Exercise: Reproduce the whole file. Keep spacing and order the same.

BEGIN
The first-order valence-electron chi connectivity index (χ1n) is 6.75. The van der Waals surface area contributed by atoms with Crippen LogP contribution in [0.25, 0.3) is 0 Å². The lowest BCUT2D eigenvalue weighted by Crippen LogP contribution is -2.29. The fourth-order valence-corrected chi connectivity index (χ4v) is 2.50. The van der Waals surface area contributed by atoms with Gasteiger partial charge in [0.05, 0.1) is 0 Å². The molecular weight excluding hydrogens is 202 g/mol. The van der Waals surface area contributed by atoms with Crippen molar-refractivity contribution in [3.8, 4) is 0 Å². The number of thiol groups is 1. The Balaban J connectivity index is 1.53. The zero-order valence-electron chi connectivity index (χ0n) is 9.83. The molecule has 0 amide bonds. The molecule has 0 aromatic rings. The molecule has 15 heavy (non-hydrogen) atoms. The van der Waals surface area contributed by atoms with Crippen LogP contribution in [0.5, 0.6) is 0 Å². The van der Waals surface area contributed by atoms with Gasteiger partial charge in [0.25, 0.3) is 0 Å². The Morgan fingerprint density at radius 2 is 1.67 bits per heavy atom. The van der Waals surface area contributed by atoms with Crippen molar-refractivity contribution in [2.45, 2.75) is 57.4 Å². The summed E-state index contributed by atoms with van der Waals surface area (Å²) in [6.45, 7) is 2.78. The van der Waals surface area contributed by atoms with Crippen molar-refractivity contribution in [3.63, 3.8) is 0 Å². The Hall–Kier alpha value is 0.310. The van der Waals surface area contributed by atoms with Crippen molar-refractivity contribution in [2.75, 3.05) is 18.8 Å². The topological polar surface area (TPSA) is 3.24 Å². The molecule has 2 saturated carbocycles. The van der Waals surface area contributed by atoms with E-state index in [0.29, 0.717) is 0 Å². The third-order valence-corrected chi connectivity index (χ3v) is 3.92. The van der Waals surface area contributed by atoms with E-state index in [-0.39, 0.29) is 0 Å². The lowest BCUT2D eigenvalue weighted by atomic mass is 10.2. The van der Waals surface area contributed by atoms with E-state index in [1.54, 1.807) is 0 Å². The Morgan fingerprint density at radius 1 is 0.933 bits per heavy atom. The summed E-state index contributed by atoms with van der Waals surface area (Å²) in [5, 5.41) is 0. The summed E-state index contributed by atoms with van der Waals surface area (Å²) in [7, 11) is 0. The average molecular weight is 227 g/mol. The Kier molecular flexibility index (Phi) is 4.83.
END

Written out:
The first-order valence-electron chi connectivity index (χ1n) is 6.75. The van der Waals surface area contributed by atoms with Crippen LogP contribution in [0.25, 0.3) is 0 Å². The lowest BCUT2D eigenvalue weighted by Crippen LogP contribution is -2.29. The fourth-order valence-corrected chi connectivity index (χ4v) is 2.50. The van der Waals surface area contributed by atoms with Gasteiger partial charge in [0.05, 0.1) is 0 Å². The molecular weight excluding hydrogens is 202 g/mol. The van der Waals surface area contributed by atoms with Crippen molar-refractivity contribution in [3.8, 4) is 0 Å². The number of thiol groups is 1. The Balaban J connectivity index is 1.53. The zero-order valence-electron chi connectivity index (χ0n) is 9.83. The molecule has 0 amide bonds. The molecule has 0 aromatic rings. The molecule has 15 heavy (non-hydrogen) atoms. The van der Waals surface area contributed by atoms with Crippen LogP contribution in [0.5, 0.6) is 0 Å². The van der Waals surface area contributed by atoms with Gasteiger partial charge in [0.25, 0.3) is 0 Å². The Morgan fingerprint density at radius 2 is 1.67 bits per heavy atom. The van der Waals surface area contributed by atoms with Crippen molar-refractivity contribution in [2.45, 2.75) is 57.4 Å². The summed E-state index contributed by atoms with van der Waals surface area (Å²) in [6.45, 7) is 2.78. The van der Waals surface area contributed by atoms with Crippen molar-refractivity contribution in [3.63, 3.8) is 0 Å². The Hall–Kier alpha value is 0.310. The van der Waals surface area contributed by atoms with Crippen molar-refractivity contribution in [2.75, 3.05) is 18.8 Å². The topological polar surface area (TPSA) is 3.24 Å². The molecule has 2 saturated carbocycles. The van der Waals surface area contributed by atoms with E-state index in [0.29, 0.717) is 0 Å². The third-order valence-corrected chi connectivity index (χ3v) is 3.92. The van der Waals surface area contributed by atoms with E-state index in [-0.39, 0.29) is 0 Å². The lowest BCUT2D eigenvalue weighted by atomic mass is 10.2. The van der Waals surface area contributed by atoms with E-state index in [1.54, 1.807) is 0 Å². The Morgan fingerprint density at radius 1 is 0.933 bits per heavy atom. The summed E-state index contributed by atoms with van der Waals surface area (Å²) in [5, 5.41) is 0. The summed E-state index contributed by atoms with van der Waals surface area (Å²) in [7, 11) is 0. The average molecular weight is 227 g/mol. The Kier molecular flexibility index (Phi) is 4.83.